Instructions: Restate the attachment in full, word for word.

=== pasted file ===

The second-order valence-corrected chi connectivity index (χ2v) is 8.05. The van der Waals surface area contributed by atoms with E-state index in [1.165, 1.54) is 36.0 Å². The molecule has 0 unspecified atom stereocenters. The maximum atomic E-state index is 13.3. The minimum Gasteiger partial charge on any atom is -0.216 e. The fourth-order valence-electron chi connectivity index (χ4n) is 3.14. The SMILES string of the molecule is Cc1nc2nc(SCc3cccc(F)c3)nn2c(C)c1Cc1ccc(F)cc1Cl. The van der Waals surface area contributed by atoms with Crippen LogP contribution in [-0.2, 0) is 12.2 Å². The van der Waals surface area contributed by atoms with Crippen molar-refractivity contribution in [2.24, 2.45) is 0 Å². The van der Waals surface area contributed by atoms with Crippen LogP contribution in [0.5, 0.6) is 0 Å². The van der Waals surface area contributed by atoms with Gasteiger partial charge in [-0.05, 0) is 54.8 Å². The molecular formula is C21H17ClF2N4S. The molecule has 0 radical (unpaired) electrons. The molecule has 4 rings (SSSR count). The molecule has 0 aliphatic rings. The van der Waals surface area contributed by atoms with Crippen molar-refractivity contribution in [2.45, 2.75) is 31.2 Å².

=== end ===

The second-order valence-corrected chi connectivity index (χ2v) is 8.05. The van der Waals surface area contributed by atoms with E-state index in [1.165, 1.54) is 36.0 Å². The molecule has 0 unspecified atom stereocenters. The maximum atomic E-state index is 13.3. The minimum Gasteiger partial charge on any atom is -0.216 e. The fourth-order valence-electron chi connectivity index (χ4n) is 3.14. The SMILES string of the molecule is Cc1nc2nc(SCc3cccc(F)c3)nn2c(C)c1Cc1ccc(F)cc1Cl. The van der Waals surface area contributed by atoms with Crippen LogP contribution in [-0.2, 0) is 12.2 Å². The van der Waals surface area contributed by atoms with Crippen molar-refractivity contribution in [2.24, 2.45) is 0 Å². The van der Waals surface area contributed by atoms with Crippen LogP contribution in [0.5, 0.6) is 0 Å². The van der Waals surface area contributed by atoms with Gasteiger partial charge in [-0.05, 0) is 54.8 Å². The molecular formula is C21H17ClF2N4S. The molecule has 0 radical (unpaired) electrons. The molecule has 4 rings (SSSR count). The molecule has 0 aliphatic rings. The van der Waals surface area contributed by atoms with Crippen molar-refractivity contribution in [2.45, 2.75) is 31.2 Å².